I couldn’t weld aluminum with oxyacetylene.

They say it is possible to well or braze aluminum casting with an oxyacetylene welding equipment and a flux coated aluminum filler rod.

I wanted to repair (or rather fill up) a pencil size hole on the oil pan of my son’s car engine. The oil pan was situated so low under the car chassis that it was holed when one tyre hit a pothole.

I have seen any one welding aluminum casting using an oxyavetylene torch but I had a feeling I could do it. If it could not be done there wouldn’t be any aluminum filler rod on sale. I bought one rod whic was about three feet long and that cost me Rm4.50.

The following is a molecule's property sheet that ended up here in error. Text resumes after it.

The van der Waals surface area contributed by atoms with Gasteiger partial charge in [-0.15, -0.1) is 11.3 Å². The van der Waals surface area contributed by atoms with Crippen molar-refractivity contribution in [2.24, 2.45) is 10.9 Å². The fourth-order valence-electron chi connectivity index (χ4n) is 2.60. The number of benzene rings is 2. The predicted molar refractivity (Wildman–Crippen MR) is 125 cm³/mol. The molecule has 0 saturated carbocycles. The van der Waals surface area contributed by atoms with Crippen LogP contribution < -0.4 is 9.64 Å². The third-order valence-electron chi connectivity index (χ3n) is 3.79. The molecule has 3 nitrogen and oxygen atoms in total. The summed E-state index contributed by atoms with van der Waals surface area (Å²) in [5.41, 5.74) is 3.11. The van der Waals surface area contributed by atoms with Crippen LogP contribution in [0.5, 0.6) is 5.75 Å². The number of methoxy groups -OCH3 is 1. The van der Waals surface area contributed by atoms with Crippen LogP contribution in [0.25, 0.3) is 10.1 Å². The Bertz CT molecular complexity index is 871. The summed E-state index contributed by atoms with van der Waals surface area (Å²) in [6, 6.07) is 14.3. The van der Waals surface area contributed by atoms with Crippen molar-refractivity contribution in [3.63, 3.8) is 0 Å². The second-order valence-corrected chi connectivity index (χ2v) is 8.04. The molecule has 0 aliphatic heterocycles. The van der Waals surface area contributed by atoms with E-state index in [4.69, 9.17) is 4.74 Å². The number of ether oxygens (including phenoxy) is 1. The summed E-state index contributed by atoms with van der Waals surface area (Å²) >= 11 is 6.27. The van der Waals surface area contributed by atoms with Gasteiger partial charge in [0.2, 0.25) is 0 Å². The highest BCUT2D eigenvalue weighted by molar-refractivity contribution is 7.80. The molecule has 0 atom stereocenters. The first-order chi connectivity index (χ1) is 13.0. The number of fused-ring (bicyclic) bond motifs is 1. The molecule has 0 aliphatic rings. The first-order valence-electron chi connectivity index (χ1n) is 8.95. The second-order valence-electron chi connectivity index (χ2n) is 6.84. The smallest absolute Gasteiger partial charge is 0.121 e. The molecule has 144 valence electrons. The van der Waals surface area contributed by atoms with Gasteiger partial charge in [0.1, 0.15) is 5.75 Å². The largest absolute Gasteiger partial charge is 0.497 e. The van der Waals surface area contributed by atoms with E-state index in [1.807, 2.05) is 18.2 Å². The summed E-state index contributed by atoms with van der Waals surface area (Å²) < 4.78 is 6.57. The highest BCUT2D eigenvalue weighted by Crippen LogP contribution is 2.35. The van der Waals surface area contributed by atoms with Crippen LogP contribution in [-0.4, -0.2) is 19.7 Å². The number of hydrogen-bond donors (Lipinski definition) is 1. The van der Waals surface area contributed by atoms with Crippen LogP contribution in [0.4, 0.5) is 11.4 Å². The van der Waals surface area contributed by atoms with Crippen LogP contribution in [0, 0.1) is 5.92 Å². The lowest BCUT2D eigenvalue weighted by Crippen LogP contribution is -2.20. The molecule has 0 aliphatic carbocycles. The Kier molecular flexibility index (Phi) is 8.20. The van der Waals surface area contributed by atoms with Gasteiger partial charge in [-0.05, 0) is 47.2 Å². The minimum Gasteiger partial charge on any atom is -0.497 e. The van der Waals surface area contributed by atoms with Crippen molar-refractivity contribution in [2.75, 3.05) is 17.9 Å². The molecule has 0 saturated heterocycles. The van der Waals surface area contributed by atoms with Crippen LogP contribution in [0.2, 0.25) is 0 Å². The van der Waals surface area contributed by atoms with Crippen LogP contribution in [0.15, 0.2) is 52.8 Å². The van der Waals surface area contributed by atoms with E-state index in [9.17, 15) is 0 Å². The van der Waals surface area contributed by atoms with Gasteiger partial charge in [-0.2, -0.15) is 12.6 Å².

After cleaning the area around the pencil size hole at the bottom of the oilpan with sandpaper I lighted the torch and adjusted it for a reducing flame. As it was impossible to know that the area around the hole had reached the appropriate temprature I introduced the tip of the rod into the flame . The rod melted but it just wouldn’t stick to the surface of the aluminum casting. Glubules of molten aluminum just just balled up and fell through the hole.

By this time the whole casting was too hot for me to clean up the area around the hole again

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